An early morning walk is now wrapped in silence. No flies buzzing. No crickets chirping. We've waited a while for the first hard frost this year. Sometimes we call it a "killing frost." And that is literally true for the tiny insects and mites and spiders in soil and under bark and in the piles of dead tree leaves. Most of this slaughter is microscopic...their little carcasses are wedged in soil crevices or wrinkled dead leaves...soon to become rich soil. In the old "Star Wars" movie, Obi Wan Kenobi shudders when he feels "The Force" change as the Death Star destroys a planet and millions of people. This is mythical nonsense of course. But if it was true, we would all go into depression this time of year from realizing the enormity of this die-off. In human-centered terms, a million silent screams. Millions of tiny lives are extinguished in just one city block alone!
But this peaceful, still morning does not signal the end of these critters at all. For every species has managed to leave behind eggs tucked under rocks, cocoons wrapped in dead leaves, or dormant larvae under tree bark. In spite of this massive die-off, the buzzing and chirping will arise again next spring. Unlike us, most insects are not built to live year after year as adults. These little critters repair their wounds for a few months and feed just enough to get through one season and lay their eggs.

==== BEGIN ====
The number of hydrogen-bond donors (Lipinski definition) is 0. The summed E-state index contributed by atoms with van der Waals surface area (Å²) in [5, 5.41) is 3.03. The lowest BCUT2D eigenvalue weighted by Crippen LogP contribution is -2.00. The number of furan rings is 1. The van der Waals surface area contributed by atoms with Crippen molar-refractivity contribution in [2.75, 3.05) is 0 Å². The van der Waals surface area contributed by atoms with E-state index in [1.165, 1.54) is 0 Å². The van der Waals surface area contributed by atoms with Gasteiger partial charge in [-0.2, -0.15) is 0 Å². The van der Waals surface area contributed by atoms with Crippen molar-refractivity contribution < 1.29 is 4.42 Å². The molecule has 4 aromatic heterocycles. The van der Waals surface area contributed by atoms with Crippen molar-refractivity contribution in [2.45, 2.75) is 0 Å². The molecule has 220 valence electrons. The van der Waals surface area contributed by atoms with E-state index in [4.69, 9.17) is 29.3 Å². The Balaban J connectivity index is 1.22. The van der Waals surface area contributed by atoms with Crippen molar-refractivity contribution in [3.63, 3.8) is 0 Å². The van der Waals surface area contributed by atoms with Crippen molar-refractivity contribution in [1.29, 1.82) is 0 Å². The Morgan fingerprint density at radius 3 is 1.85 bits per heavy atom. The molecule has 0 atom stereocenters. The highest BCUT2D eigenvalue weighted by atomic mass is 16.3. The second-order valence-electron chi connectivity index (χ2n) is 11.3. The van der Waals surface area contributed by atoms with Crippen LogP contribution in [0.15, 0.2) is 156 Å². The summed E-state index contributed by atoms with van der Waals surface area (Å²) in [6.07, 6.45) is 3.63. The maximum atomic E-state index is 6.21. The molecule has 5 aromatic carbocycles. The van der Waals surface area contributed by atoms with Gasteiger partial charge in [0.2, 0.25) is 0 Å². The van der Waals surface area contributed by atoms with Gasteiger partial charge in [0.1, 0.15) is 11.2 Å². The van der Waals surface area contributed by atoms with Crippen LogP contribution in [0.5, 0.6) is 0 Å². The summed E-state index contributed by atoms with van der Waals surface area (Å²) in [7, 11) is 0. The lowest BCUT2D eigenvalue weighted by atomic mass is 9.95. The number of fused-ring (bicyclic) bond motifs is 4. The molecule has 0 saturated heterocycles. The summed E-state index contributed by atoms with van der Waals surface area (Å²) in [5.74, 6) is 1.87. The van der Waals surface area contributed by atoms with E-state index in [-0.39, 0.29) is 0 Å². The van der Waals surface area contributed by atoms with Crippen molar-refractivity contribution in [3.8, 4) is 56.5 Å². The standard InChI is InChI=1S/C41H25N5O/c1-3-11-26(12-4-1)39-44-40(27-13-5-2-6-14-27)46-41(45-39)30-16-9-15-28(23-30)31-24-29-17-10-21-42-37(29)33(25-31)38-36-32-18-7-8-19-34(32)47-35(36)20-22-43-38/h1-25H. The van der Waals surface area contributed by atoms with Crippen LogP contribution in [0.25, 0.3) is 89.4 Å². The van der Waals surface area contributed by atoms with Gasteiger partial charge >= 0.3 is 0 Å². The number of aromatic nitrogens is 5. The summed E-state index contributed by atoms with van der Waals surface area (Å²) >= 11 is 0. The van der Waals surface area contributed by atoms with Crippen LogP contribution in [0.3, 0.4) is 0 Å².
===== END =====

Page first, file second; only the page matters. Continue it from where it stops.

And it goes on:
We would find it tragic for all of us to die at once, and our babies to have to grow up alone next year. But in numbers alone, it is their life strategy that is common and ours that is the exception. Perhaps it is only a biologist who notices such things. The city sign at the edge of town only gives the human population; we could add “two hundred thousand spiders, a couple of million planthoppers, etc.” The human population number changes slowly over time. The numbers of these small creatures explode and die-off. After last night, their population sign would have to be changed dramatically.
So every year, in the fall, I watch the nightly weather forecasts for the first hard frost. And the morning after, the silence confirms–not a horrible mass death–but a brief pause in a pulse of life that is closely tuned to nature.